WBRT with simultaneous integrated boost (SIB) for brain metastases has been proven to be advantageous in prolonging local control time and overall survival (OS) with a short treatment time [15, 16]. With the development of advanced radiation technologies such as step-and-shoot intensity-modulated radiotherapy (sIMRT), dynamic intensity-modulated radiation therapy (dIMRT), volumetric-modulated arc therapy (VMAT), and helical tomotherapy (Tomo), it is possible to perform WBRT with organs at risk (OARs) avoidance and SIB for brain metastases. Ferro M et al. suggested that IMRT could deliver a SIB-WBRT treatment in patients with more than 3 brain metastases . Sumit Sood et al. demonstrated the feasibility of WBRT using VMAT not only to spare hippocampus, but also significantly reduce dose to OARs, including the scalp, ear canal, cochleae, and parotid glands . Tomo provides a homogeneous dose distribution to the whole brain and conformally avoids the hippocampus in a single treatment plan . However, it is not clear which is the most appropriate WBRT approach with hippocampus and inner ear avoidance and simultaneous integrated boost for limited brain metastases. In the present study, a dosimetric comparison between sIMRT, dIMRT, VMAT and Tomo was performed to address the technical advantages of the four treatment modalities.
Materials and methods
Simulation and contouring
Ten consecutive patients with 1–5 brain metastases confirmed by magnetic resonance imaging (MRI), who were treated between September 2017 and October 2017, were included. All patients had histologic evidence of non-small cell lung cancer (NSCLC). All patients were in supine position wearing a thermoplastic mask (CIVCO, Orange City, IA, USA) before computed tomography (CT) simulation. CT scans of the entire head region were acquired using a large Bore CT simulator (Philips, Cleveland, OH, USA) with a slice thickness of 1.5 mm. The 3D e-THRIVE brain MRI axial T1-weighted sequences and double gadolinium contrast-enhanced sequences were obtained with a Philips Ingenia 3 .0T MRI scanner (Philips, Cleveland, OH, USA) after CT simulation scanning. The slice thickness for MRI scans was 1.5 mm. The CT and MRI datasets were registered in the Eclipse Version 11.0 planning system (Varian Medical Systems, Palo Alto, CA, USA) for target volume delineation.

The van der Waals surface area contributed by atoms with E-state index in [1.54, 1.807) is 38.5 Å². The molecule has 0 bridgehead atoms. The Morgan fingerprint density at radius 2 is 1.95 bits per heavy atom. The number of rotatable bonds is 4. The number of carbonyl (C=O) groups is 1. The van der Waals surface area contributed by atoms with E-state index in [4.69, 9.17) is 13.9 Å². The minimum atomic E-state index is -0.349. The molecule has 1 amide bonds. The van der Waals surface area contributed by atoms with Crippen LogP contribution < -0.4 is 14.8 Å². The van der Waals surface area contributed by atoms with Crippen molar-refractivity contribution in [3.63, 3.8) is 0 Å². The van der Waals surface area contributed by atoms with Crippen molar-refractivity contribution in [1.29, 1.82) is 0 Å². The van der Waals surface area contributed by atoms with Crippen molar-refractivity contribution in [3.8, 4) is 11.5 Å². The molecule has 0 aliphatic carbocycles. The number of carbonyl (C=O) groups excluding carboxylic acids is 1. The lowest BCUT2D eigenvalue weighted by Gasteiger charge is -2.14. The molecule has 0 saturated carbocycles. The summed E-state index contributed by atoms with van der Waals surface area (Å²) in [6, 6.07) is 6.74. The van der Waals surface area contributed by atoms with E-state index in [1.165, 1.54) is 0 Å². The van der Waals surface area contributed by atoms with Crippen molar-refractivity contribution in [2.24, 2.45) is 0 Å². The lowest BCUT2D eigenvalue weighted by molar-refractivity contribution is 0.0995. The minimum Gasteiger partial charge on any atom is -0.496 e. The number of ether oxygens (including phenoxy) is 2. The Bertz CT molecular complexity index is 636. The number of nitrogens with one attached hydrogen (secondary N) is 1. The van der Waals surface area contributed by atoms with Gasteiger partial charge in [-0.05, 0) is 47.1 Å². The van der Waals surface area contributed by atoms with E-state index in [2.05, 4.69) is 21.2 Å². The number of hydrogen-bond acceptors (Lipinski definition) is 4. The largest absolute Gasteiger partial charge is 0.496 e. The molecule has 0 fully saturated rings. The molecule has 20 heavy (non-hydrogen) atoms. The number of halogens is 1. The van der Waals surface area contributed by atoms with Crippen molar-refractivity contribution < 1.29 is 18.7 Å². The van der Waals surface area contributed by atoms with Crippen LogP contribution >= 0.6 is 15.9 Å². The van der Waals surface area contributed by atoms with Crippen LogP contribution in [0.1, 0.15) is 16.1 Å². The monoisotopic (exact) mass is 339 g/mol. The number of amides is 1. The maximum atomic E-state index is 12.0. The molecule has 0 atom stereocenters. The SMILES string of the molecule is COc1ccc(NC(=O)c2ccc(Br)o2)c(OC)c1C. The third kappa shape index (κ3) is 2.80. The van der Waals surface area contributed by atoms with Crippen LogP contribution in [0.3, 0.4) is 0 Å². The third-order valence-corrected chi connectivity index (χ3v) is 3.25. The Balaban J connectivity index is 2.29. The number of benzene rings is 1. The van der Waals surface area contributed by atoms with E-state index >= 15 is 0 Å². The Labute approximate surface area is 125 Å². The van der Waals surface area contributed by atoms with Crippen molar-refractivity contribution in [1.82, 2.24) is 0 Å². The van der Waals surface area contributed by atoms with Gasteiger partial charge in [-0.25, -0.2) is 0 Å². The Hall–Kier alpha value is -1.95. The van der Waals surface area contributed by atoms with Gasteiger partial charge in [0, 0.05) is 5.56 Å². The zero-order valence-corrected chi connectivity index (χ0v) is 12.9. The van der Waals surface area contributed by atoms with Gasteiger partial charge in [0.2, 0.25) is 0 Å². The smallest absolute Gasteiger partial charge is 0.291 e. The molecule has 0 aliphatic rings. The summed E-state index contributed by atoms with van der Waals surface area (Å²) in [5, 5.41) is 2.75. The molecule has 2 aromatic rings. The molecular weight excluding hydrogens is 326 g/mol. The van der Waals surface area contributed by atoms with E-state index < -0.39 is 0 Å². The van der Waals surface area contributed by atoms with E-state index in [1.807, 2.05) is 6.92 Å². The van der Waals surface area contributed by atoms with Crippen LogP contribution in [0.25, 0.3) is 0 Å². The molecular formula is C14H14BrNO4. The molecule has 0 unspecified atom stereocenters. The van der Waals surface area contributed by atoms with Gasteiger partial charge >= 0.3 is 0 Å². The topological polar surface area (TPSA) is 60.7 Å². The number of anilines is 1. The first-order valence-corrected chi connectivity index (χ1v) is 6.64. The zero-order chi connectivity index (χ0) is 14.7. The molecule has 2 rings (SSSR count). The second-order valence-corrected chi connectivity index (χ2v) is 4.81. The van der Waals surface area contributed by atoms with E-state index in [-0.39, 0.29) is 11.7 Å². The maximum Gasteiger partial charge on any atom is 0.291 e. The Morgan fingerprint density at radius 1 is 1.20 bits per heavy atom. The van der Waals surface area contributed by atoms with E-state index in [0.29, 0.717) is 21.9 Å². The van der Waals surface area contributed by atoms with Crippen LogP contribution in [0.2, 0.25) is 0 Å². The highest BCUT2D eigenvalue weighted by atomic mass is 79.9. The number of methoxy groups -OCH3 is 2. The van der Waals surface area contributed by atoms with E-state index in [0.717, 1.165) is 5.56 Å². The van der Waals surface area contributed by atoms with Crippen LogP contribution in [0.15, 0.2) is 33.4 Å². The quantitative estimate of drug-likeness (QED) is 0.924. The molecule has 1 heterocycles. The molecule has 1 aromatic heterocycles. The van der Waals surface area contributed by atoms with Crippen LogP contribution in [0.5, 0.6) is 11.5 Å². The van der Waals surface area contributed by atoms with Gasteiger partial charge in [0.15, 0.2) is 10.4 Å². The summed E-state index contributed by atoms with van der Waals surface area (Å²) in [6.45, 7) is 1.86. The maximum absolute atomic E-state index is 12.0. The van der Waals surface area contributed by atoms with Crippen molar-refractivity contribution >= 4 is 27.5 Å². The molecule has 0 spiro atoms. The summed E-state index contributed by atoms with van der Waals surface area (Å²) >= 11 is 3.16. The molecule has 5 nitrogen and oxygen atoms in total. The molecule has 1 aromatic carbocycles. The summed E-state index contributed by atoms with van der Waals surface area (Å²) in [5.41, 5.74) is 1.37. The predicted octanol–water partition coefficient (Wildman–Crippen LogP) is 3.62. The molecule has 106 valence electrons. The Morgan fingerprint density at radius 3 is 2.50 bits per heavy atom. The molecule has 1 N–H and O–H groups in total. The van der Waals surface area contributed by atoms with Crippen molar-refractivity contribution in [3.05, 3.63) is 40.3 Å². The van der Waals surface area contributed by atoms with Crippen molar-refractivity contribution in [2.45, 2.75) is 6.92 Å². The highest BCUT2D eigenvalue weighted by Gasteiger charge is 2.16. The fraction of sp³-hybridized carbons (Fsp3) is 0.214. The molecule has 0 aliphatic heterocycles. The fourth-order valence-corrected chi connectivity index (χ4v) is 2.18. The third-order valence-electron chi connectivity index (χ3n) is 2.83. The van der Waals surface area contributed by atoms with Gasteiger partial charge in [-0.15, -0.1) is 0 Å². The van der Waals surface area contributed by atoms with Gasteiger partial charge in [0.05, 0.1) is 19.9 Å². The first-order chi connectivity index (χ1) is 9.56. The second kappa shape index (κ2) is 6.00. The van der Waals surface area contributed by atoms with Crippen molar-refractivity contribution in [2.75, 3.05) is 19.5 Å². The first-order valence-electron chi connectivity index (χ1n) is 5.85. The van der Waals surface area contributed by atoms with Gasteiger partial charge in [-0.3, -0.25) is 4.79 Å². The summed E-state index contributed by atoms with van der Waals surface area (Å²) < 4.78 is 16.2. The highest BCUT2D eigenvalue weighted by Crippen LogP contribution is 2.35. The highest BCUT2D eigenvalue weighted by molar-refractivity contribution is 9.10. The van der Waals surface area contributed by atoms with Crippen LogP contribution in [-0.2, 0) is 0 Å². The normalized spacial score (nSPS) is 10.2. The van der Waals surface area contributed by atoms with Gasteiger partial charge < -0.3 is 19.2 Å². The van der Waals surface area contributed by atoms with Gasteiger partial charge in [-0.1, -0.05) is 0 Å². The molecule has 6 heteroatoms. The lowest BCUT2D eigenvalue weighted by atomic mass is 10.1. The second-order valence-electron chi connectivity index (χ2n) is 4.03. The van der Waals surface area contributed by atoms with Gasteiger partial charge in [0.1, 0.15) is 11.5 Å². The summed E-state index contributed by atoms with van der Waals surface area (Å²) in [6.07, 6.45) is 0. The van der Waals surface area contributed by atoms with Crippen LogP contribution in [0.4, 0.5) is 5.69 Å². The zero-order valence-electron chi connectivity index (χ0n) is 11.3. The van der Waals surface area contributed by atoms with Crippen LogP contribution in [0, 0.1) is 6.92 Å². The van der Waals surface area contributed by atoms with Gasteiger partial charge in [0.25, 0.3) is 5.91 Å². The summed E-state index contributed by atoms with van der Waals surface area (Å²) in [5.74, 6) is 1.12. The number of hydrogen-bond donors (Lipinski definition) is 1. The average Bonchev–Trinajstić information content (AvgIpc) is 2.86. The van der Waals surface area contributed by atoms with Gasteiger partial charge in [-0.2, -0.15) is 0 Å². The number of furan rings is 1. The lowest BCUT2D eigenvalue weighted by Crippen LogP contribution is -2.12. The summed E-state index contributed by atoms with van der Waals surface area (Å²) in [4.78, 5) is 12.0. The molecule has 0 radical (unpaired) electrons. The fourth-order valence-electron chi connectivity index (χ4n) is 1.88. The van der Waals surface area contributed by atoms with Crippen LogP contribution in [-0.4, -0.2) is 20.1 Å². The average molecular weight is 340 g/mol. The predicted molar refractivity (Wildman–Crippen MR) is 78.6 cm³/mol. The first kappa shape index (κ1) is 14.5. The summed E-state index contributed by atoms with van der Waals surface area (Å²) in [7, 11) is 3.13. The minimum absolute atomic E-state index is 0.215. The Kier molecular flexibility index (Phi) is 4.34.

Contouring was made using 2D brush on axial images. The gross tumor volume (GTV) was defined as the contrast-enhanced lesion. The planning tumor volume for metastases (PTVmets) was generated by adding to the GTV a 3 mm margin to correct for positional inaccuracies. The whole brain volume was contoured as the clinical target volume (CTV). The hippocampus was contoured on the MRI axial T1-weighted image sequence according to the RTOG 0933 protocol . The hippocampus with a 5 mm expansion was defined as the area for hippocampal avoidance. The inner ear (cochlea, vestibule, semicircular canal) was delineated on CT bone window image datasets. To construct the planning target volume for brain (PTVbrain), a 3 mm margin was added to the CTV and adjusted to not overlap the inner ear volume. Then, the area for hippocampal avoidance and the GTV volume plus 5 mm (area for dose fall-off) were subtracted from the whole brain volume. Other OARs were outlined, including optic nerves, eyes, lenses, and brainstem. All contours were delineated by the same radiation oncologist and peer-reviewed.
Prescription and planning